I was looking at a posting the other day that talked about ethics and the need for ethics reform in New Mexico. The article talked about former State Sen. Manny Aragon and the recently defeated Senate Republican Whip Lee Rawson.
What I was shocked to see missing was any real discussion about the New Mexico Housing Authority and the people who are involved with it. Let’s recap some of the news.
You start out with former State Rep. Vincent “Smiley” Gallegos, who was able to get our very own Board of Finance to approve a few million dollars in bond sales for him to help “people in need” get affordable housing. Sounds good, but there turned out to be some problems.
First, we know of a judge who appears to have helped fix a few tickets, and she ends up somehow qualified to live just about rent-free in one of these houses. As for being “in need,” well, she made more than the New Mexico median income. Then we find out that the secretary for the speaker of the House of Representatives, Ben Lujan, who also made more than the median income, also happened to be living rent-free in a low income house.
But it gets even better than that. Then executive director of the Albuquerque-area housing authority, Gallegos is reported to have misused bond proceeds to do things like give himself roughly $600,000 in salary and benefits. That’s not chump change! And if that weren’t enough, it seems that Mr. Gallegos also used about $300,000 for a loan to a business that he owns, allegedly so that he could purchase lots in Las Cruces that had already been sold to the housing authority.
The hero of the day
This is only the start. But we wouldn’t know anything about all of this if it weren’t for one single lady in Las Cruces named Frances Williams. When she found out about what was going on, she started trying to find someone who would listen to her. The problem was that for some time nobody cared to hear what she had to say.
When legislators finally heard her, they introduced bipartisan legislation to address the problems she had brought to their attention. But then she was almost immediately hit with a frivolous lawsuit by Mr. Gallegos. He claimed — of all things — defamation of character and slander. It seems pretty obvious that Frances did not “defame” Smiley. His own actions did. A judge dismissed the lawsuit.
There is talk that this scandal goes way up the chain in New Mexico politics. Heath Haussamen’s blog of May 6, 2008 also discusses the relationship between Smiley Gallegos and current Speaker Lujan.
What makes this story so compelling, and so sad, is that we know that people — little people — actually got hurt. We just don’t know how many. In the ongoing courthouse scandal, with Aragon and others, yes there was an added cost to the taxpayers — perhaps a few million dollars. But in the Gallegos-Lujan scandal, people who actually needed housing got hurt, all because greedy officials were taking care of themselves with the money that was supposed to be used to help working people.
What happened to the people who saved and put money down in hopes of actually being able to own their own home? Just to see that dream disappear because of a small group of individuals’ personal greed?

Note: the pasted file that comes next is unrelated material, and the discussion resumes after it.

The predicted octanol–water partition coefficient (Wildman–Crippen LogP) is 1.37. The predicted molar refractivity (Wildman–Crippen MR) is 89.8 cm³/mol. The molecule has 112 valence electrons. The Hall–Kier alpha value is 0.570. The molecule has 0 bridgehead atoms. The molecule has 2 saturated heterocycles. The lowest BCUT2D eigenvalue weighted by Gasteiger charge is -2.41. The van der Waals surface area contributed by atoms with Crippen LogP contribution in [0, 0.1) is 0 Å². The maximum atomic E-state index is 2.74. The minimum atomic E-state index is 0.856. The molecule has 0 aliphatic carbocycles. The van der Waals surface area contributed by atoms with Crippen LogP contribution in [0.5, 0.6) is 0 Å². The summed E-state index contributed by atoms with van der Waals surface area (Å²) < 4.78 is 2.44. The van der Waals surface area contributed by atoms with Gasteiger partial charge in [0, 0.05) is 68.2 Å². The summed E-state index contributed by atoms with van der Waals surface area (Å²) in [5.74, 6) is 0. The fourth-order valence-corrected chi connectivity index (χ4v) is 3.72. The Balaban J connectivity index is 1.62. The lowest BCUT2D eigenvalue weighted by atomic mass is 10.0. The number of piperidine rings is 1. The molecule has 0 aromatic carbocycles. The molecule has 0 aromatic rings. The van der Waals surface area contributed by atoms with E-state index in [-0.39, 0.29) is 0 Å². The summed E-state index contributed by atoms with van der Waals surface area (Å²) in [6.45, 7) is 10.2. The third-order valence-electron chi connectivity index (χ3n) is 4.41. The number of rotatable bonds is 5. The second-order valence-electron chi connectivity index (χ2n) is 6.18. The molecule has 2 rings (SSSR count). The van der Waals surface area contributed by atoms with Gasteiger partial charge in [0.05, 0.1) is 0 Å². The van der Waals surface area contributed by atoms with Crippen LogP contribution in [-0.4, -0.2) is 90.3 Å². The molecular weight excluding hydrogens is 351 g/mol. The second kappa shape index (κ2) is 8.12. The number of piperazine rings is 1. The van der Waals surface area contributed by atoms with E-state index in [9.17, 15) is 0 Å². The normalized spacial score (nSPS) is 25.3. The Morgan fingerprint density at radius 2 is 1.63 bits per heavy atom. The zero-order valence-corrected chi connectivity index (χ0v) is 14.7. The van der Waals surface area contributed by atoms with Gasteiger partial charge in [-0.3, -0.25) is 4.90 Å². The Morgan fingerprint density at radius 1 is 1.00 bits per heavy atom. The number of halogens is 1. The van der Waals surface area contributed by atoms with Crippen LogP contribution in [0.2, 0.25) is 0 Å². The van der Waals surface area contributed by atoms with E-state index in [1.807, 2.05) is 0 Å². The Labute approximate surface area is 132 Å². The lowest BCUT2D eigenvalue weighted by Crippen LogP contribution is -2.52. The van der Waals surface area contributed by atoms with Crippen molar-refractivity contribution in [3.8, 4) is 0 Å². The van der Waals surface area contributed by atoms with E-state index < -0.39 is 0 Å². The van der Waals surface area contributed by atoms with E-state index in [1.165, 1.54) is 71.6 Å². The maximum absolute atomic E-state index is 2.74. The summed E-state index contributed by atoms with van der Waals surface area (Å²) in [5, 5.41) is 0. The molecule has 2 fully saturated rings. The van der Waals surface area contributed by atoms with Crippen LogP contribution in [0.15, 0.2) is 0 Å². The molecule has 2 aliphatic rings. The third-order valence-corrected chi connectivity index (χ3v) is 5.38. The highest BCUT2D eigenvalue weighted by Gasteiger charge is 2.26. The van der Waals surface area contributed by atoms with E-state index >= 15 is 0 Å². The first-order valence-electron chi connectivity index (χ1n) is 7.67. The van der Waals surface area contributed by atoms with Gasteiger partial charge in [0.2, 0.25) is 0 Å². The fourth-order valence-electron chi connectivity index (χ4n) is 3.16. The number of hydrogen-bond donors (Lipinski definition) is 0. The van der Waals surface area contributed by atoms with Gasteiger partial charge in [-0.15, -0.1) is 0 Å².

Enough is enough
The attorney general of New Mexico has had this case since he took office. The former attorney general had this case. The Legislature has been fighting for some time — over the objections of people like Speaker Lujan — to find out what actually happened, to see if some light can be shed on the problem, so money can again go to helping the people who actually need the help. Why is it taking so long to get to the bottom of this issue?
The attorney general has said there is a lot of paperwork to look over and he doesn’t have the staff. That hardly makes sense. His office is supposed to investigate matters like this. He has staff to do this. Every time an issue is raised, you cannot say “I have to have staff.”
He already has staff. What he needs is courage. Why hasn’t this become a priority for folks like the attorney general of New Mexico? Can it be because the victims have no voice? (They have zero ability to hire a lobbyist and ask for help.) Or is it because the culprits have power?
A few legislators have stood up and tried to get this done, but for some reason the very people charged with looking into this seem unwilling to take any action. It raises suspicion.
Enough is enough. The longer this takes, the harder it is going to be to get documents and testimony from people involved, victims and perpetrators alike. People may move, forget or they may even die. The longer this takes the less likely we are to find out who really is involved in this scandal. The longer we wait the more likely it is people will forget the real hero who exposed this scandal — Frances Williams, the lady from Las Cruces who said, “Enough is enough.” She wouldn’t just walk away while people in New Mexico were being taken advantage of.
Thank you, Frances. And the people of New Mexico should thank you. Now all we need is another hero, like Attorney General Gary King, to step forward and do what is right. This has taken too long, and the people of New Mexico deserve better.